Major Works and Minor Works Quiz With Answers

Major Works and Minor Works Quiz With Answers

M is for MAJOR WORKS AND MINOR WORKS!



Are you as ready to move on from this topic as I am? With teaching it to one hundred students last week and writing about it here several times, I am just about “major and minored” out! However, we can’t leave such a misunderstood topic without a quiz!

So here you go…..Decide in each sentence provide whether the title is a major work or minor work. (Answers below.)




1. I used the encyclopedia essay titled Mammals for my report.

2. I just got a new cd called Ballads for the Ballroom. (That sounds like a good idea–I should do that!)

3. Have you ever read the book The Red Badge of Courage?

4. My favorite dance song on my new cd is Could I Have This Dance?

5. She assigned five chapters this week, starting with Non-Essential Information. (You guess it, LL readers–that is what we are going to study this week on here!)

6. They said we could consult Wikipedia, but we aren’t allowed to cite it.

7. Our new favorite boxed television show is Person of Interest.

8. I haven’t received a Reader’s Digest magazine in years.

9. My favorite composition series is Meaningful Composition.

10. I am using their bonus book right now, called The SAT Essay and Other Timed Writing.



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ANSWERS! Major Works are shown with Italics; Minor Works are shown with quotation marks. Explanations are in parentheses following each sentence.

1. I used the encyclopedia essay titled, “Mammals,” for my report. (Encyclopedia essay title is a Minor Work--found within the encyclopedia, whose title is a Major Work.)

2. I just got a new cd called Ballads for the Ballroom. (Musical compilation titles are Major Works–the song titles on/in the compilation are Minor Works.)

3. Have you ever read the book The Red Badge of Courage? (Book titles are Major Works–the chapter titles within the book are Minor Works.)

4. My favorite dance song on my new cd is “Could I Have This Dance?” (Song titles are Minor Works–the title of the songbook or cd that contains the song is the Major Work.)

5. She assigned five chapters this week, starting with “Non-Essential Information.” (Chapter titles are Minor Works–the title of the book containing the chapters is the Major Work.)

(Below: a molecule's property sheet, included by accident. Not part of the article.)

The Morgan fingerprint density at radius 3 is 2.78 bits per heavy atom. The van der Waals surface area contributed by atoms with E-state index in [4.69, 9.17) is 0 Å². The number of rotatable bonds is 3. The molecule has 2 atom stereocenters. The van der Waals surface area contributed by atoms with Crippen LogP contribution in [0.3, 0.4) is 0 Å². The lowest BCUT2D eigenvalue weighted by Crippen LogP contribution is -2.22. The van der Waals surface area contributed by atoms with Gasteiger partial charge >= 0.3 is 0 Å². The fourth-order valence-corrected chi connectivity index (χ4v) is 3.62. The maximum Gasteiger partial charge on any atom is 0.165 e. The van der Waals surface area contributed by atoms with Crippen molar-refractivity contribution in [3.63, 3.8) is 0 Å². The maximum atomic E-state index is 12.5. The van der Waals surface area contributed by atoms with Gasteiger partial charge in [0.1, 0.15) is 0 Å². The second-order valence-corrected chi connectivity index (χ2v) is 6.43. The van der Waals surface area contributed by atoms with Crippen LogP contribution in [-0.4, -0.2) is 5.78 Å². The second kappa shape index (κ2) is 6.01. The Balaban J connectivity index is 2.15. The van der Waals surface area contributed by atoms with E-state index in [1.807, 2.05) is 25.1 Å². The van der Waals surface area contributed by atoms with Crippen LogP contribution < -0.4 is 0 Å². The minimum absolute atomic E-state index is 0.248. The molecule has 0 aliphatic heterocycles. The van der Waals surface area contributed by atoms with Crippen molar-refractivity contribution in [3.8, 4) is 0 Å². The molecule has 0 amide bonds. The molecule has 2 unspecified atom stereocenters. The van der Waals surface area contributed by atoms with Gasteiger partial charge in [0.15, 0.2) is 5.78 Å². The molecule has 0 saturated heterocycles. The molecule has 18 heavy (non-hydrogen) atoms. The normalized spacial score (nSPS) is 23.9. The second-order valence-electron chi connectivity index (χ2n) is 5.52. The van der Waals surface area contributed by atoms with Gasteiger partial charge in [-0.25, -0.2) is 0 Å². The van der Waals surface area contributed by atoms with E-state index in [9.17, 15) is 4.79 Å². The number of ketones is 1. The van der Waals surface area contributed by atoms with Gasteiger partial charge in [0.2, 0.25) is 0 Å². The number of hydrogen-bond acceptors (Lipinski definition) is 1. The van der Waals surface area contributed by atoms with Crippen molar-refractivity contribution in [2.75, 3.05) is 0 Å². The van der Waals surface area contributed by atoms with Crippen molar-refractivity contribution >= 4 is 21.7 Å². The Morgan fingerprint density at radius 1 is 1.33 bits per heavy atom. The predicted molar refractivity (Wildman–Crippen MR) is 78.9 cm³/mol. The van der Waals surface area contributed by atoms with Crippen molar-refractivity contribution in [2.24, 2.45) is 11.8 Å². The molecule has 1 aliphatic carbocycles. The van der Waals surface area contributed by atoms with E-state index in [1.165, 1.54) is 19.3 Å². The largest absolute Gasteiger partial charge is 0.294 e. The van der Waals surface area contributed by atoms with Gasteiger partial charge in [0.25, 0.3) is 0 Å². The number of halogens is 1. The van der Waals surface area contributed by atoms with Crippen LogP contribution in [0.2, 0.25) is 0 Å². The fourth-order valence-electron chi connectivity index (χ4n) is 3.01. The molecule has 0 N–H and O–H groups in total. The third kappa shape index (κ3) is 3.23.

6. They said we could consult Wikipedia, but we aren’t allowed to cite it. 
(Encyclopedia titles are Major Works–the titles of the essays within the encyclopedia are Minor Works.)

7. Our new favorite boxed television show is Person of Interest. (Television show titles are Major Works–the titles of the scenes or chapters within the program are Minor Works.)

8. I haven’t received a Reader’s Digest magazine in years. (Magazine or journal titles are Major Works–the titles of the articles within the magazine/journal are Minor Works.)

9. My favorite composition series is Meaningful Composition
(Book titles are Major Works–the chapters within the book are Minor Works.)

10. I am using their bonus book right now, called The SAT Essay and Other Timed Writing. (Book titles are Major Works–the chapters within the book are Minor Works.)

PUNCTUATION PUZZLE: Commas and Periods With Quotation Marks

Okay…here is another Punctuation Puzzle for you to solve! Try to figure out where punctuation marks should go–before you look below at the answers/explanations! Smile…

I read the magazine article titled “Baby Games” and I read an encyclopedia essay called “Baby Showers”

Okay….are you ready?

Proper punctuation of that sentence is as follows:

I read the magazine article titled “Baby Games,” and I read an encyclopedia essay called “Baby Showers.”



Here is why the punctuation is the way it is:

1. “Baby Games” is the title of a magazine article; an article is a minor work (a work within a work–in this case, an article within a magazine). Minor works are shown by surrounding the title in quotation marks.

                           I read the magazine article titled “Baby Games,”



2. You need a comma before the AND because this sentence is a compound sentence (Complete Sentence {CS}, and Complete Sentence {CS}). One way you can combine two sentences into one to create a compound sentence is to use a comma-coordinating conjunction (,cc–,for/,and/,nor/,but/,or/,yet/,so). Always test to see if you are really creating a compound by reading each “half” of the sentence by itself–and ask yourself if it could stand alone.

                          I read the article titled “Baby Games,” and I read an encyclopedia essay called “Baby Showers.”

3.  In the US, a comma ALWAYS goes inside a closing quotation mark (whether it is part of the quoted material or not). (This is not the case in British writings.)

                         “Baby Games,”



4. “Baby Showers” is the title of an encyclopedia essay; an essay is a minor work (a work within a work–in this case, an essay within an encyclopedia). Minor works are shown by surrounding the title in quotation marks.

                    “Baby Showers.”




5.  In the US, a period ALWAYS goes inside a closing quotation mark (whether it is part of the quoted material or not). (This is not the case in British writings.)

                      “Baby Showers.”

*Picture from http://thumbs.dreamstime.com/x/jigsaw-puzzle-punctuation-marks-28310853.jpg

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